On Wed, September 7, 2005 06:57, Finn Thain wrote:
> Yes, in an ideal world, a lead would not have to exercise powers that
> no-one else in the team posessed. But in reality, one doesn't elect leads
> by drawing straws to pick a random unfortunate who will merely carry the
> burden of extra responsibilities. So why elect a lead?
> In my opinion, the most effective (and innovative) open source projects
> are run by an (inspired) dictator, and the least effective are run by
> committee or by a loose group of random volunteers, each one with a
> different "itch to scratch".
To stay close with our home, Apple wouldn't be whatever it is today, if it
hadn't such a (almost notorious) key figure called Steve Jobs. Many,
many, many people have declared that it is *impossible* to work with him,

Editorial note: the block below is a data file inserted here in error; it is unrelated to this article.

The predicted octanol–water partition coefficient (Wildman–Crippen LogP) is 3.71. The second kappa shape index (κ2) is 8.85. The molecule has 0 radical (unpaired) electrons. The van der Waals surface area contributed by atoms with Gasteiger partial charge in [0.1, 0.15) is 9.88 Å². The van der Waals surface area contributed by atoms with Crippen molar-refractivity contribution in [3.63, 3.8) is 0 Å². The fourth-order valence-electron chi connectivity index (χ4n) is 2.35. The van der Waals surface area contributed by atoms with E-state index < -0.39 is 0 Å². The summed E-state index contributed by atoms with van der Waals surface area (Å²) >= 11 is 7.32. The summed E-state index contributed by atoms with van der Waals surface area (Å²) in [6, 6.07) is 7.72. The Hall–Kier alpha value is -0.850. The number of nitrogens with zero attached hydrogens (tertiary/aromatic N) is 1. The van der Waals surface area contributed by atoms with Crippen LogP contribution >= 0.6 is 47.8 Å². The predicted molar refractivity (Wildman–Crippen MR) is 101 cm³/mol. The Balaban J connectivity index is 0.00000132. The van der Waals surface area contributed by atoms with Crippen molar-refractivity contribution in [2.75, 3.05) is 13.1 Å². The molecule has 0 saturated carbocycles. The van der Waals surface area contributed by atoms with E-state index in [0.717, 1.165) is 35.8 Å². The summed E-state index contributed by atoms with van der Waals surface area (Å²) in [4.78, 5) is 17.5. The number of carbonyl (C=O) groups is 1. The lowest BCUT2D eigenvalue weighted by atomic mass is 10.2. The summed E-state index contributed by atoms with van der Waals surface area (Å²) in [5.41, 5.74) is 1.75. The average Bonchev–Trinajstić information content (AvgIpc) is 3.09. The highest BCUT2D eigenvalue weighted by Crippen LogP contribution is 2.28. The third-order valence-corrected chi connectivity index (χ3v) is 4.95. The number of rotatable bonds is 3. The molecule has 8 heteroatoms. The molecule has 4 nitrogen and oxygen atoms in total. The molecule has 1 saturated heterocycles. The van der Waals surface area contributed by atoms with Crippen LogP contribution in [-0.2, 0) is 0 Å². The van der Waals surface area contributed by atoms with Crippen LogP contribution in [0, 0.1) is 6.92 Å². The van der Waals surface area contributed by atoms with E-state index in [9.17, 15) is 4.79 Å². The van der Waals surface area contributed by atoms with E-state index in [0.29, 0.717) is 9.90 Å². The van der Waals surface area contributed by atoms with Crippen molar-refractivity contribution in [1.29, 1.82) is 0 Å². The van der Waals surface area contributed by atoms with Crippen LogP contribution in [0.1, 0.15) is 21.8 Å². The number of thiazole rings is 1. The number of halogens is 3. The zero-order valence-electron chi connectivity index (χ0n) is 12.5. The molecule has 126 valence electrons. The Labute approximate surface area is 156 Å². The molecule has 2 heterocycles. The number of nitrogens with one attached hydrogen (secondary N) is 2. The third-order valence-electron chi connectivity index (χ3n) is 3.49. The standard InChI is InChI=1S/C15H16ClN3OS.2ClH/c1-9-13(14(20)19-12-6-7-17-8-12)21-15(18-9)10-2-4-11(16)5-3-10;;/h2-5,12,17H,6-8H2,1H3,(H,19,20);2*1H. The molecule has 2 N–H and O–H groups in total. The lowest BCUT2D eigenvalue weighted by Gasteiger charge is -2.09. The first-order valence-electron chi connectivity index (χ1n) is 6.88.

though the man has a vision, and makes that vision happen. So far, he has
had luck and bad luck, where the luck outweights the last years.
I completely agree that there wouldn't be a GNU (which is not Linux) if
there wasn't an ultra arrogant Richard Stallman who even insults his own
"user base", if they don't think like he wants to.
Last FOSDEM, I met Gerv, the Bugzilla guy from Mozilla. He's a real
*******, and I can say so, because he didn't hestitate to cut my question
and put it in the corner as "useless". It simply didn't match his vision,
and so it was crap. In the end, he *did* produce a fairly well bug
tracking system, but don't you dare to suggest something he doesn't like,
or your bug will disappear or get REJECT/WONTFIX etc. If you really want
to change something in that thing, your one and only resort is the 'fork'.
And I assume you all know what 'forks' have happened in the past an what
it finally ends up with.
I think there are plenty of (open source) projects to be identified that
all got stuck after there was released some initial code (in the best
case). Or just code that doesn't innovate and only gets bugfixed and in
the end get overruled by a fork or redo. (See -dev on torsmo, which is
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